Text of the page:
Three see which type of IBD he had. The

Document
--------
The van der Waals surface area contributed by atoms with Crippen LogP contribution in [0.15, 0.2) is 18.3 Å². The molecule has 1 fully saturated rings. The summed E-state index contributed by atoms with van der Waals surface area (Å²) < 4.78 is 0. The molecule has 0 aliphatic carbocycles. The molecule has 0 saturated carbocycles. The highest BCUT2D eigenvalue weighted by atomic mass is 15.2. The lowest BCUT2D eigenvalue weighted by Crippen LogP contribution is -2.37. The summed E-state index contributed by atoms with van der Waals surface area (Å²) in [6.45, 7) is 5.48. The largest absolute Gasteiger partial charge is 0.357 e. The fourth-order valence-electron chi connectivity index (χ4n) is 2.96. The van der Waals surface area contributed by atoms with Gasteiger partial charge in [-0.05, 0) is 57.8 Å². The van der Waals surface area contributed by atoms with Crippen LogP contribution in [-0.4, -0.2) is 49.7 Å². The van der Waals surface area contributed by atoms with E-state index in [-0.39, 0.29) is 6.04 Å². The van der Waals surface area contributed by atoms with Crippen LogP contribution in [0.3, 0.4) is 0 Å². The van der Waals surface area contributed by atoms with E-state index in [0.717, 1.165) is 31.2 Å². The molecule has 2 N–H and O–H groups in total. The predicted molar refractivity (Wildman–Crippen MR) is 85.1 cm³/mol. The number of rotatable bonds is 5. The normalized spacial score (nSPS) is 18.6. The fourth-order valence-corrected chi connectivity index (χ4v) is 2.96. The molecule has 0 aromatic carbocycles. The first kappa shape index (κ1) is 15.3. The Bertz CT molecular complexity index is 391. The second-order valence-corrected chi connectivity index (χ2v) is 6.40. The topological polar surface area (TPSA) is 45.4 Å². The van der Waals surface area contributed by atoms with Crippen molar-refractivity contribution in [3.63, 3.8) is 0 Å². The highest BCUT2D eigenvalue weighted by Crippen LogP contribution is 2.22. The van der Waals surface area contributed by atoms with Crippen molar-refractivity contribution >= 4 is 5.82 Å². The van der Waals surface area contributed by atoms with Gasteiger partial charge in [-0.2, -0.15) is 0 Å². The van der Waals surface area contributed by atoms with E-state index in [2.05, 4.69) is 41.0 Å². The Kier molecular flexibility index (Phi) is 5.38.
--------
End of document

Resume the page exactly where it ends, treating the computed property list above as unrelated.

Three months ago you asked us to help because Peter was showing signs of having an Inflammatory Bowel Disease such as diarrhea and pain in his abdomen area. The first procedure we had to do were x-rays. We did a plain x-ray of the abdomen. We took the x-ray and examined it to see if there was any narrowing of the intestine. He did have some narrowing in his large intestine which suggested that he had Ulcerative Colitis. When we saw this we knew he needed more testing to see which type of IBD he had. The next test we did was we gave him an Endoscopy. He had to drink Miralax so that he would empty his digestive system. We used a thin, flexible tube called a scope to explore parts of the gastrointestinal tract. When the pictures came back we saw that there were ulcers in part of his tract. This showed us that he had Crohn’s. Throughout this, we had to take many blood tests that also show that he has Crohn’s.    Our doctors don’t know what causes Crohn’s, but they have a few ideas of what may have been a factor in it. One of the causes may be an autoimmune reaction. This is when your immune system attacks healthy cells in your body. Experts think bacteria in your digestive tract can mistakenly trigger your immune system. This immune response causes inflammation, leading to symptoms of Crohn’s. Another cause may be genes. Crohns sometimes runs in families. Research shows that if you have a parent or sibling with Crohn’s, you may be more likely to develop the disease. Other factors could be smoking, nonsteroidal anti-inflammatory drugs, and a high-fat diet. Most of the common symptoms are diarrhea,  cramping and pain in your abdomen, and weight loss. Other symptoms include amnesia, eye redness or pain, feeling tired, fever, joint pain or sourness, nausea or loss of appetite, and skin changes that involve red, tender bumps under the skin. If these symptoms worsen or don’t go away, see a specialist immediately. Your symptoms may vary depending on the location and severity of your inflammation. Some doctors think that stress can make symptoms worse. Also, some foods could also trigger worse symptoms. Even though there is no cure some medicines can reduce symptoms. Here are some medicines that would be appropriate for your son.  One type of medication is Aminosalicylates. These are medicines that contain 5-aminosalicylic acid (5-ASA), this helps control inflammation. Doctors use this for newly diagnosed patients with mild symptoms. Some Aminosalicylates include balsalazide, mesalamine, olsalazine, and sulfasalazine. Some side effects of this could be, diarrhea, headaches, and heartburn. Another type of medication could be Corticosteroids. They are also known as steroids, help reduce the activity of your immune systems and decrees inflammation. Some steroids include budesonide, hydrocortisone, methylprednisolone, and prednisone. Some symptoms of this treatment could be, acne, bone mass loss, high blood glucose, and high blood pressure. The last treatment we could consider would be Immunomodulators. These medicines reduce immune systems activity, results in less inflammation in your digestive tract. Some Immunomodulators are, 6-mercaptopurine, azathioprine, cyclosporine, and methotrexate. Some symptoms may include, a low white blood cell count, feeling tired, nausea, and vomiting.As you may know, Crohn’s is not a life-threatening disease if taking the right precautions. Actually, you will never really notice it is there if you take the care to get the right medication and stay on a healthy diet. In the beginning, your son will be having to go to the bathroom a lot and almost every time will have blood in his stools. You can prevent this from becoming consistent by finding out how your son reacts to food and see which ones affect him. Once you figure this out you can eliminate this from his normal life. Some of the main foods are dairy, sugar, and gluten. It is also sometimes hard to find the right medicine for each unique person so your son might be on a lot of different medicine for the next two years. Once we find the right medicine and your son is on a healthy diet, he should start showing signs of remission. These signs could be having solid stools, less cramping, weight gain, and not using the restroom as much. Your son when he grows up may have a chance that his kids could have IBD as well. We don’t directly know that all diseases come from genes. Sometimes kids get the disease and don’t have anyone in there family that has any type of IBD. There is a possible chance that his children could have the disease and there is also a chance that they couldn’t have the disease.If you have any more questions or want more information you could contact the specialist at Children’s Healthcare of Atlanta. You could also go to the Crohn’s and Colitis foundation’s website. Also if you have any questions you can always email or call me.

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